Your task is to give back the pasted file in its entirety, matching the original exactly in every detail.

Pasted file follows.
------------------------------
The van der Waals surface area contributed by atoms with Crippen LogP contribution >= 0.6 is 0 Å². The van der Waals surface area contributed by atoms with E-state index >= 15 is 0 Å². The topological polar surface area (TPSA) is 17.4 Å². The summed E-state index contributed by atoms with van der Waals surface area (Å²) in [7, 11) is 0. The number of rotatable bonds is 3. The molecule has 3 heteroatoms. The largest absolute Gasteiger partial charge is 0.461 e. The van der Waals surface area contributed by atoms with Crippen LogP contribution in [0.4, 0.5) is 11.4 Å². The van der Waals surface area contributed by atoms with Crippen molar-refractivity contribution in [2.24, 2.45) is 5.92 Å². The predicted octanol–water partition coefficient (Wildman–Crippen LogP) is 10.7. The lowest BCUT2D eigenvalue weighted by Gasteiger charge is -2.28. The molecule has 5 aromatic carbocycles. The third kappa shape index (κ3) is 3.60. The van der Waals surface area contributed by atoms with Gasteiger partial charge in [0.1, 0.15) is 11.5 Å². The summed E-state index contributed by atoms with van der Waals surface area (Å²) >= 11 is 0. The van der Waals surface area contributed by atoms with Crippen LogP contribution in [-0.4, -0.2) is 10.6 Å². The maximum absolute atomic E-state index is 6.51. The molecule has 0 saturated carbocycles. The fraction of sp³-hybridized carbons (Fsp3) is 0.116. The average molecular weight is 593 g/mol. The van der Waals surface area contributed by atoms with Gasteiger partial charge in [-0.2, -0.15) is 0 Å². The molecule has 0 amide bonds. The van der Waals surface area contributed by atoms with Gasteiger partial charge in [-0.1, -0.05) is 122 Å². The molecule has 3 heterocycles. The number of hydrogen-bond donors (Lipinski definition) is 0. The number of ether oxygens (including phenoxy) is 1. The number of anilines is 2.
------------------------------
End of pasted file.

The van der Waals surface area contributed by atoms with Crippen LogP contribution >= 0.6 is 0 Å². The van der Waals surface area contributed by atoms with E-state index >= 15 is 0 Å². The topological polar surface area (TPSA) is 17.4 Å². The summed E-state index contributed by atoms with van der Waals surface area (Å²) in [7, 11) is 0. The number of rotatable bonds is 3. The molecule has 3 heteroatoms. The largest absolute Gasteiger partial charge is 0.461 e. The van der Waals surface area contributed by atoms with Crippen LogP contribution in [0.4, 0.5) is 11.4 Å². The van der Waals surface area contributed by atoms with Crippen molar-refractivity contribution in [2.24, 2.45) is 5.92 Å². The predicted octanol–water partition coefficient (Wildman–Crippen LogP) is 10.7. The lowest BCUT2D eigenvalue weighted by Gasteiger charge is -2.28. The molecule has 5 aromatic carbocycles. The third kappa shape index (κ3) is 3.60. The van der Waals surface area contributed by atoms with Gasteiger partial charge in [0.1, 0.15) is 11.5 Å². The summed E-state index contributed by atoms with van der Waals surface area (Å²) >= 11 is 0. The van der Waals surface area contributed by atoms with Crippen LogP contribution in [-0.4, -0.2) is 10.6 Å². The maximum absolute atomic E-state index is 6.51. The molecule has 0 saturated carbocycles. The fraction of sp³-hybridized carbons (Fsp3) is 0.116. The average molecular weight is 593 g/mol. The van der Waals surface area contributed by atoms with Gasteiger partial charge in [-0.2, -0.15) is 0 Å². The molecule has 0 amide bonds. The van der Waals surface area contributed by atoms with Gasteiger partial charge in [-0.1, -0.05) is 122 Å². The molecule has 3 heterocycles. The number of hydrogen-bond donors (Lipinski definition) is 0. The number of ether oxygens (including phenoxy) is 1. The number of anilines is 2.